There is “no reason” to have religious symbols in schools, the chair of Atheist Ireland has said.
For generations, a crucifix on the wall or a statue of the Virgin have been common sights in schools across Ireland. However, as the nation becomes increasingly secular, the Government is drawing up plans that ensure new multi-denominational schools are “reflective” of the entire school community.
It should mean that pupils of faith backgrounds other than Catholicism feel their traditions are being honoured within school walls but Michael Nugent of Atheist Ireland thinks it is a missed opportunity.
“There’s no reason to have them [religious statues] there,” he told The Pat Kenny Show.
Adding, “There’s too many; say, if you take at the moment, to oversimplify the problem, you’ve Catholic iconography and therefore people who aren’t Catholic feel left out or alienated.
“If you add in other symbols for other religions… all you would do is you would have fewer people alienated but those that remain alienated would be even more alienated - because everybody except them have symbols there.”
For him, religious belief is on a par with a political ideology and no school in Ireland would suggest honouring a political creed.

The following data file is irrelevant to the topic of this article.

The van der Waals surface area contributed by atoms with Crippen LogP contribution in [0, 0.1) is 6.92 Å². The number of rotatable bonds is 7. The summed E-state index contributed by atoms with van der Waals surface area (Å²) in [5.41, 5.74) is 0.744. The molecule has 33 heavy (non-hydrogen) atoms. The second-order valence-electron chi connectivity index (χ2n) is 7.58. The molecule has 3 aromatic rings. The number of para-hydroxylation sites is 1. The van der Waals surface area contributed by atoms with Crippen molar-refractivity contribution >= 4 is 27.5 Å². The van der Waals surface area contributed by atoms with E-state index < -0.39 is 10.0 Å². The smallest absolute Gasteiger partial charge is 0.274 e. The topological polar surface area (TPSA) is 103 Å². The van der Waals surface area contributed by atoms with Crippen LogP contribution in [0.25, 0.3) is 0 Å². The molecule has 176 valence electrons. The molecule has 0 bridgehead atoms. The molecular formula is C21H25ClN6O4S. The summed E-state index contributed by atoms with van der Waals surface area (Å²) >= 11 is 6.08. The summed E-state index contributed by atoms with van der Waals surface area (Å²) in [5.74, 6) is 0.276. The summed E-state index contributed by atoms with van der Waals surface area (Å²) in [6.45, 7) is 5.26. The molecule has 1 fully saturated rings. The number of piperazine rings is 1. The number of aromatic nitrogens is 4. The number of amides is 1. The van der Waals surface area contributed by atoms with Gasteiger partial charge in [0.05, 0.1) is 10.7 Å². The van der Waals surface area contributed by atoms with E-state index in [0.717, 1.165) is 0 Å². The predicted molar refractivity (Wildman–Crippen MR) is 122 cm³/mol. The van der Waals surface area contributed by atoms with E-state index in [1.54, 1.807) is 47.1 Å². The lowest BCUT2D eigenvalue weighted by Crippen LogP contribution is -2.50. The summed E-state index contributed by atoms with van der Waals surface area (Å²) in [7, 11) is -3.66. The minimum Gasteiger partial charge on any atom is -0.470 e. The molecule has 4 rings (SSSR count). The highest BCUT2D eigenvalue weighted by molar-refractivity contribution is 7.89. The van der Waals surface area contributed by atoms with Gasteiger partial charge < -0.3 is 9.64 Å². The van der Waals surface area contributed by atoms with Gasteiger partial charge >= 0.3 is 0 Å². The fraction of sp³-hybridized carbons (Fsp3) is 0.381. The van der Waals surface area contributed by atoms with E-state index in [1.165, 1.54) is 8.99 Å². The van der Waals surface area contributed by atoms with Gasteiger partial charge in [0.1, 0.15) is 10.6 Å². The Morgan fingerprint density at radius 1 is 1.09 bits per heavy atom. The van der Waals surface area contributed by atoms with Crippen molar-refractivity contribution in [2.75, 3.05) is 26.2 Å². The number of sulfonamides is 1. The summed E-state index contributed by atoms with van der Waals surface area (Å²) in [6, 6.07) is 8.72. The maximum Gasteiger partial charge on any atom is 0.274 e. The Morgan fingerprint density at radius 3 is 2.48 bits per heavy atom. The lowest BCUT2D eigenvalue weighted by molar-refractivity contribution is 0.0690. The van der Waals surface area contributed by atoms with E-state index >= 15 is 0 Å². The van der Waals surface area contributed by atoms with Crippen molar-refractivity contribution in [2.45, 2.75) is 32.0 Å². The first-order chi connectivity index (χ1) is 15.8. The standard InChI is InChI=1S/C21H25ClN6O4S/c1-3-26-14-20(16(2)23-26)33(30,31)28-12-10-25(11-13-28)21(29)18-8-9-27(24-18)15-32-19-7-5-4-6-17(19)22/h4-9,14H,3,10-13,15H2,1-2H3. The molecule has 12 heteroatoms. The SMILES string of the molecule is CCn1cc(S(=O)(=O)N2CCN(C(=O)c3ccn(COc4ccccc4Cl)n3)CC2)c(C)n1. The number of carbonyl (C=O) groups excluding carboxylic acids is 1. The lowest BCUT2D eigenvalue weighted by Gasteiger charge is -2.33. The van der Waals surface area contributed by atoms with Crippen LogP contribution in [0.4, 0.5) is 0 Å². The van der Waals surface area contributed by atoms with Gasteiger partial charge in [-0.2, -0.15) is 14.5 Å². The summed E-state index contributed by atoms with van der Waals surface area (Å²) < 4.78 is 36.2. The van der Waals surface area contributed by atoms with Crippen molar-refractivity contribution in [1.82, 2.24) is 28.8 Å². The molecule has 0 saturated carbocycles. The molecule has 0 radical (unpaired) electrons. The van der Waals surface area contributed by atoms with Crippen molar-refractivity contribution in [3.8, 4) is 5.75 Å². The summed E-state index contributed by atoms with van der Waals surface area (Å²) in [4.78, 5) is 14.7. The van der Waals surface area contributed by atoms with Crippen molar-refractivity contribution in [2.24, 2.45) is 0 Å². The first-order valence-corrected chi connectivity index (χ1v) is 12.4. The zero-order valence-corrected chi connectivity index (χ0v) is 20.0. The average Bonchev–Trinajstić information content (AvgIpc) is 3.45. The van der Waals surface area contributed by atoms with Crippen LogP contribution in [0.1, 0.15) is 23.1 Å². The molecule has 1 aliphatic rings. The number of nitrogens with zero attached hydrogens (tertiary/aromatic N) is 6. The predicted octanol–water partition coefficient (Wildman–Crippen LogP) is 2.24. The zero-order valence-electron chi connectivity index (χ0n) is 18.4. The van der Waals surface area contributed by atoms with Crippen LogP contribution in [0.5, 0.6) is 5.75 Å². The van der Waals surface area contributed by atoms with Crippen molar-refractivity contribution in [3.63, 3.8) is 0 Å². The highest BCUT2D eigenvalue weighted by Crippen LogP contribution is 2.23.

“So would you have symbols for conservatism, liberalism, would you have socialism? Where would you stop?” he queried.
However, for journalist David Quinn, it is the views of parents who should be paramount.
“The parents are the ones who must chiefly be listened to,” he said,
“If most parents in ETB schools want to go down a road where essentially you’ve got a blank wall - 100% fine.
“But if they want them to be multi-denominational and if they want all the symbols in the world to be up in the school corridor, that’s fine too. So, long as they are properly consulted.”
Main image: Children play in a school playground. Picture by: Richard Wayman/Alamy